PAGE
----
Outdoor activity can help with ADHD (attention deficit hyperactivity disorder)

Outdoor activity can help with ADHD (attention deficit hyperactivity disorder)

By Catherine Walker

An increase in outdoor activity reduces the severity of a child’s symptoms of attention deficit hyperactivity disorder(ADHD), according to a new study.

Earlier studies have also found that time spent in green outdoor settings is of benefit.

Over 400 children with diagnosed ADHD were studied by researchers.  They found that those who regularly play outdoors in a setting that has grass and trees have milder symptoms of ADHD than those who play indoors or in built outdoor environments.

The study found that the findings held true even when taking other factors into account such as socioeconomic status.

This study appears in the journal Applied Psychology : Health and Well-Being.

It is believed that this natural approach could provide a low-cost, side-effect-free way of managing a child’s symptoms according to the University of Illinois study authors, Andrea Faber Taylor, Ph.D., and Frances (Ming) Kuo Ph.D.

Previous research has already shown that brief exposure to green outdoor spaces can improve concentration and impulse control in children and adults without ADHD.

It was these findings that led Taylor and Kuo to examine whether children diagnosed with ADHD, which is characterised by lack of concentration and impulse control, may also benefit from ‘green play’.  Can the benefits be found in day-to-day places like the back garden or are special trips to places like the park of more advantage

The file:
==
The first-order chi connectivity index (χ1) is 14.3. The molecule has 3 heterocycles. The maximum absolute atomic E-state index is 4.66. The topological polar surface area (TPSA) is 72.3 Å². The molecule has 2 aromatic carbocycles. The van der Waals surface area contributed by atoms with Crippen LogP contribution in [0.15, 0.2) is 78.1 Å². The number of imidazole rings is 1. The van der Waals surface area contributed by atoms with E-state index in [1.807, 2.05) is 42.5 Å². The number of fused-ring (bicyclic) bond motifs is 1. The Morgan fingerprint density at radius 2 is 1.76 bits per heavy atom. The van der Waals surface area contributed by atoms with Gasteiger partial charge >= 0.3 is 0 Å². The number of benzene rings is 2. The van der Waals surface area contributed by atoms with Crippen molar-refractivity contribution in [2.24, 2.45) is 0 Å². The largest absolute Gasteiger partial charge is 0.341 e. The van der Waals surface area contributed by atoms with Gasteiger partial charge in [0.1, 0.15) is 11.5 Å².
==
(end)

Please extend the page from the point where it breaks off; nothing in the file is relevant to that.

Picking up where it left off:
‘Before the current study, we were confident that acute exposures to nature, sort of one-time doses, have short-term impacts on ADHD symptoms,’ Kuo said.  ‘This question is, if you’re getting chronic exposure, but it’s the same old stuff because it’s in your backyard or it’s the playground at your school, then does that help?’

In order to find the answer, the researchers examined parents’ descriptions of their child’s daily play settings and the overall severity of overall symptoms.  They also looked at the children’s age, sex, formal diagnosis (ADD or ADHD) and the total household income.

The findings were that there is an association between routine play in green, outdoor settings and milder ADHD symptoms.

‘On the whole the green settings were related to milder overall symptoms than either the ‘built outdoors’ or ‘indoors’ settings,’ said Taylor.

The particular outdoor setting appears to be important for children with a high degree of hyperactivity.  These children tended to have milder symptoms if they regularly played in a green and open environment such as a football pitch or expansive lawn, rather than a green space with lots of trees or an indoor or built outdoor setting.

No significant differences between boys and girls were found by the researchers.  This was also found to be the case for differing income groups in terms of the relationship between the greenness of the play settings and the overall symptom severity.

Given that previous studies showed a cause-and-effect relationship between exposure to nature and improved concentration and impulse control ‘it is reasonably safe to guess that that’s true here as well,’ Kuo said.

Source: University of Illinois  

No votes yet